The Impact of Public Policy on Cybersecurity

Public policy has been joined at the hip with cybersecurity in some shape, form or fashion for a while now. Whether it’s been efforts to increase information sharing between businesses and government agencies, progress towards developing cybersecurity standards, or laws mandating disclosure of security incidents in a timely fashion, public policy has a clear impact on cybersecurity programs. People are paying closer attention to cybersecurity and the policies put in place to help keep information secure. As cybersecurity teams are constantly re-evaluating best practices, we wanted to gain a better understanding of how cybersecurity professionals view public policy changes.

We fielded a survey of more than 500 private and public-sector cybersecurity professionals to better understand if they think public policy impacts their jobs and perceptions on whether the industry is prepared for upcoming policy changes. Here’s what we learned:

  • Public policy impact on cybersecurity professionals’ roles: Nearly 90% of cybersecurity professionals said that public policy affected their jobs on a daily basis yet only 48% of cybersecurity professionals said that they follow cybersecurity policy issues very closely.
  • Lack of confidence around organization’s preparedness for upcoming changes: only 37% cybersecurity professionals surveyed felt their organizations were prepared for upcoming policy changes.
  • Government regulations have a positive impact on cybersecurity. Even more interesting, 86% agreed that government regulations have a positive impact on cybersecurity. This is contrary to the stereotypical belief that regulations are unwanted or a burden. While, 64% agreed their organizations spend too much time and budget on compliance, 92% agreed that the information security industry needs more common security standards/frameworks. While we found this intriguing, this didn’t surprise us. At Adobe, our teams also felt that we needed to streamline compliance and industry standards, so our security team developed the Adobe Common Controls Framework (CCF) – a framework which streamlined 1,000 requirements down to 200 security controls. We’ve heard from peers and customers this is a critical piece of the security and public policy puzzle, and as a result we “open-sourced” the framework to help other organizations simplify their own compliance standards.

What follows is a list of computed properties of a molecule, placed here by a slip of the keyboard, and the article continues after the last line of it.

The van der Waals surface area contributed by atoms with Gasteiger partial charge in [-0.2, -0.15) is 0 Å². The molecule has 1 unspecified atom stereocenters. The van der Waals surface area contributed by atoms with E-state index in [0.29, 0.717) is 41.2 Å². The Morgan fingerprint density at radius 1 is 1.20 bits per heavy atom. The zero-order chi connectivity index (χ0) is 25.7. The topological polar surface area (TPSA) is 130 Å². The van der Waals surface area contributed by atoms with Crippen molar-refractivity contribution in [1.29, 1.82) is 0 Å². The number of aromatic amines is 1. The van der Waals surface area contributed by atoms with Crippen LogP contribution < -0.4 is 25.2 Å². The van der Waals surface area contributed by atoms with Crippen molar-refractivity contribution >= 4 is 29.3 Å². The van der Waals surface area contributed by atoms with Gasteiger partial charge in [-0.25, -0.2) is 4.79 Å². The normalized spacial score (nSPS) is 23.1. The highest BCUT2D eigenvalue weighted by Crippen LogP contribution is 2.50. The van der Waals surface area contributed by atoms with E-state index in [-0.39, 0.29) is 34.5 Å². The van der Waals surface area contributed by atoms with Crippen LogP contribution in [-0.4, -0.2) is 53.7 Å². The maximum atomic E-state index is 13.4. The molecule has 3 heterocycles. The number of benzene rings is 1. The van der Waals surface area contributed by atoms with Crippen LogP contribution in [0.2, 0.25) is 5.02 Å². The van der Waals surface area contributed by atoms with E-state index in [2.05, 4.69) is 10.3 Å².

• Companies should be more proactive with sharing relevant resources for cybersecurity public policy changes. Regardless of the size of your company or organization, there are resources that can help cybersecurity professionals increase their awareness about public policy, and our survey results demonstrate that there is a greater need for cybersecurity professionals to stay informed and up to date on public policy changes that affect their day to day jobs. There are numerous trade organizations, non-profits and media outlets that track developments in the public policy space that specifically pertain to cybersecurity. Internally, your legal department would also be a good source of information, along with your government relations team if your organizations are large enough. Lastly, social media outlets can be a tremendous resource for following public policy events.

Our survey shows that cybersecurity professionals know that public policy is important, but that there’s a gap in following developments closely and the information they have about specific issues. See the full survey results here and an infographic of our survey highlights here. We’d love to hear your thoughts on how public policy impacts your day to day responsibilities – share your thoughts with us on Twitter @AdobeSecurity with the hashtag #AdobeSecuritySurvey.

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